I’m not positive, but I’m going to hazard a guess that the majority of the College has had some sort of sexual-health education. As a student in the Fairfax County Public School system, I had a unit of it once a year from fourth grade until I graduated from high school. These classes covered material from penises to pap smears, chlamydia to childbearing, but I have to say now that as a sexually active woman, they didn’t exactly prepare me for the sexual world. I’m sure many of you feel the same way. Despite all of the boring hours spent learning about fallopian tubes and nocturnal emissions, many young Americans still seem to be clueless about sex.
American society has many taboos, especially when it regarding gettin’ down. This means that there are a lot of hush-hush conversations in locker rooms and at sleepovers.
p. Despite their overt objections to such gossip mongering, teachers and parents need the help of peers to educate their children about sex. Information that would normally be considered awkward coming from an adult may seem more appropriate from someone of the same age. The problem, of course, is that the information children get from their peers is often flawed. Health class and family discussion can alleviate misinformation only to a certain point. From there, questions end up being answered through the internet or not at all.
p. A prime example of this is information about anal sex: People tend to feel that this topic is extraordinarily taboo and many avoid discussing it altogether. If it is mentioned, it’s in passing, as a deviant sexual behavior. But something tells me more people are interested in it than they let on. And if they are, they ought to know a little bit about it.
p. For one, it is essential to change condoms when switching between types of intercourse (e.g. from vaginal to anal). The reason behind this is pretty logical: You don’t want cross-contamination — it can cause infections. Luckily, safety tips such as the aforementioned can be found online. But more subtle information deceives us. Such as, at what point in a relationship, if ever, is it okay to bring up the topic of anal? During a one night stand, how can this act be initiated? Social customs are not usually learned in a classroom but rather from our friends. But if our friends won’t discuss something, then we’re left to fend for ourselves, and sometimes to struggle through faux pas after faux pas until we get it right.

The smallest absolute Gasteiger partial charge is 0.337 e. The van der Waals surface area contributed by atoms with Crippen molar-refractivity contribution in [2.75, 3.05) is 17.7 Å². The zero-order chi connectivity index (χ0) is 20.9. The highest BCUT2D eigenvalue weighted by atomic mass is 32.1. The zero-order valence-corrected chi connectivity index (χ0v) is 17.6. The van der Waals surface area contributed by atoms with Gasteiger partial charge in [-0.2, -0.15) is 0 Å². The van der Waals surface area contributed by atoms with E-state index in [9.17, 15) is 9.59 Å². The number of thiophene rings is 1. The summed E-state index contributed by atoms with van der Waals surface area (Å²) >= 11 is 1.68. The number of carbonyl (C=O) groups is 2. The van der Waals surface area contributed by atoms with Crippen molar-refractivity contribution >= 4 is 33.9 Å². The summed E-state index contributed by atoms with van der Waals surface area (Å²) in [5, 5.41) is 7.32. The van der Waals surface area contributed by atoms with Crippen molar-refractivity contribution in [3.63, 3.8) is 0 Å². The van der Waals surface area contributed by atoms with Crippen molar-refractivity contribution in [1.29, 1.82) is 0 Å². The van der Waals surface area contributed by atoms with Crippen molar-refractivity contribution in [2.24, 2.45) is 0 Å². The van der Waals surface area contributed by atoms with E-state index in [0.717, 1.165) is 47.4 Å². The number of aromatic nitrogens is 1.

p. Another topic considered off-limits is hygiene. Our society takes cleanliness pretty seriously. So seriously, in fact, that it seems maladroit to bring it up in conversation. Your parents generally teach you how to keep yourself clean, but I’m not sure many parents are comfortable talking about sexual hygiene. First of all, everyone smells down there. Second, we all urinate and have bowel movements — the outlets of which fall right around our genitalia. Third, anywhere with folds of skin constantly kept under clothing tends to accumulate sweat and dirt. This means that we should all be washing our bits and pieces just as we would the rest of our body. Be cautious, though, this is a sensitive area. Do not go overboard; a little odor or discharge is perfectly normal.
p. The treatment of pubic hair is a more debatable hygienic question. I would say our generation takes this issue to heart. No doubt, dingleberries are not a turn-on. However, that doesn’t mean that pubic hair is necessarily all bad. If you decide shaving or waxing are not for you, you should at least periodically check to make sure there is nothing stuck in your pubic hair.
p. Another solution would be to keep the hair trimmed, giving it a neat appearance. For those of you who opt to shave it all off, remember that this needent be an all-or-nothing deal — you can shave a little and leave a little. In fact, patterns can be quite fun. Go Edward Scissorhands on that bush! But beware of itchiness, dry skin and razor burn. Little red bumps surrounding your pudendum tend to be a no-no.
These are just a few tidbits of information that were probably left out of your sex ed classroom. There are many other topics floating around in our sexual culture that are rarely addressed. It’s important that we get them out into the open; by leaving them unsaid, we create a situation in which nobody’s comfortable. It’s okay that sometimes your hooch is a little funky or that you’re nervous — but excited — at the idea of “playing in the mud.” Maybe if these subjects came up more often in everyday conversation, you would feel comfortable breaching the subject in bed. An added benefit of keeping things out in the open is that people learn what is popular and what choices they have. Isn’t that what sexual exploration is all about anyway?
__Maya Horowitz is the sex columnist. She recommends a dino-shaped trim for your hair down there.__